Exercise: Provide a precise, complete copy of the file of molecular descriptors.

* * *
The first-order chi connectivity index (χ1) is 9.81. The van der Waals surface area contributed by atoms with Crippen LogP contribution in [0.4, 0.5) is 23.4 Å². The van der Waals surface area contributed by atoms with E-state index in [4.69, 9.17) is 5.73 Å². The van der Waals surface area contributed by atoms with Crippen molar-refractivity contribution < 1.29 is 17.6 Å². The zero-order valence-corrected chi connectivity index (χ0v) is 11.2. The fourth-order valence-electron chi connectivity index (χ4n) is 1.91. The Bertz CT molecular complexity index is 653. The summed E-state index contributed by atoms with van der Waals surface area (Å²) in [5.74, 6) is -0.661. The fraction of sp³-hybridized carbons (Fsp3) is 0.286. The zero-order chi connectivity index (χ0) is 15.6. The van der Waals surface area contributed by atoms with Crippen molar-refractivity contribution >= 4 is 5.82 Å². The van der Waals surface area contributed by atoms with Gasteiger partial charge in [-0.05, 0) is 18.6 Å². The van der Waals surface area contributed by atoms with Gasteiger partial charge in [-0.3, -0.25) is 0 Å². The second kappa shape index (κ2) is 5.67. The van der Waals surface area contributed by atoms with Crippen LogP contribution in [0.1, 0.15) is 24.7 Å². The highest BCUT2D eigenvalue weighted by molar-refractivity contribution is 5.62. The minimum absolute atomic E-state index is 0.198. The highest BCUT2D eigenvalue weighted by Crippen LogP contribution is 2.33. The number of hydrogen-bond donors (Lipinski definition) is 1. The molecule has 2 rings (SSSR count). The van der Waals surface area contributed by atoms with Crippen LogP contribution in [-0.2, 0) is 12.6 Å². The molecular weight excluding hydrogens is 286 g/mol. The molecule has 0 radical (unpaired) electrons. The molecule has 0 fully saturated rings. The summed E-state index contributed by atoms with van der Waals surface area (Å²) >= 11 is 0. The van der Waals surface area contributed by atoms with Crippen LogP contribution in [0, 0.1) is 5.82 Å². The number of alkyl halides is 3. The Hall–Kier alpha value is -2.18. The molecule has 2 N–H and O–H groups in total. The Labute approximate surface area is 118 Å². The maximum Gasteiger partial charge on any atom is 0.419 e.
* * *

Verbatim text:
The first-order chi connectivity index (χ1) is 9.81. The van der Waals surface area contributed by atoms with Crippen LogP contribution in [0.4, 0.5) is 23.4 Å². The van der Waals surface area contributed by atoms with E-state index in [4.69, 9.17) is 5.73 Å². The van der Waals surface area contributed by atoms with Crippen molar-refractivity contribution < 1.29 is 17.6 Å². The zero-order valence-corrected chi connectivity index (χ0v) is 11.2. The fourth-order valence-electron chi connectivity index (χ4n) is 1.91. The Bertz CT molecular complexity index is 653. The summed E-state index contributed by atoms with van der Waals surface area (Å²) in [5.74, 6) is -0.661. The fraction of sp³-hybridized carbons (Fsp3) is 0.286. The zero-order chi connectivity index (χ0) is 15.6. The van der Waals surface area contributed by atoms with Crippen molar-refractivity contribution >= 4 is 5.82 Å². The van der Waals surface area contributed by atoms with Gasteiger partial charge in [-0.05, 0) is 18.6 Å². The van der Waals surface area contributed by atoms with Gasteiger partial charge in [-0.3, -0.25) is 0 Å². The second kappa shape index (κ2) is 5.67. The van der Waals surface area contributed by atoms with Crippen LogP contribution in [0.1, 0.15) is 24.7 Å². The highest BCUT2D eigenvalue weighted by molar-refractivity contribution is 5.62. The minimum absolute atomic E-state index is 0.198. The highest BCUT2D eigenvalue weighted by Crippen LogP contribution is 2.33. The number of hydrogen-bond donors (Lipinski definition) is 1. The molecule has 2 rings (SSSR count). The van der Waals surface area contributed by atoms with Crippen LogP contribution in [-0.2, 0) is 12.6 Å². The molecular weight excluding hydrogens is 286 g/mol. The molecule has 0 radical (unpaired) electrons. The molecule has 0 fully saturated rings. The summed E-state index contributed by atoms with van der Waals surface area (Å²) >= 11 is 0. The van der Waals surface area contributed by atoms with Crippen LogP contribution in [0, 0.1) is 5.82 Å². The number of alkyl halides is 3. The Hall–Kier alpha value is -2.18. The molecule has 2 N–H and O–H groups in total. The Labute approximate surface area is 118 Å². The maximum Gasteiger partial charge on any atom is 0.419 e.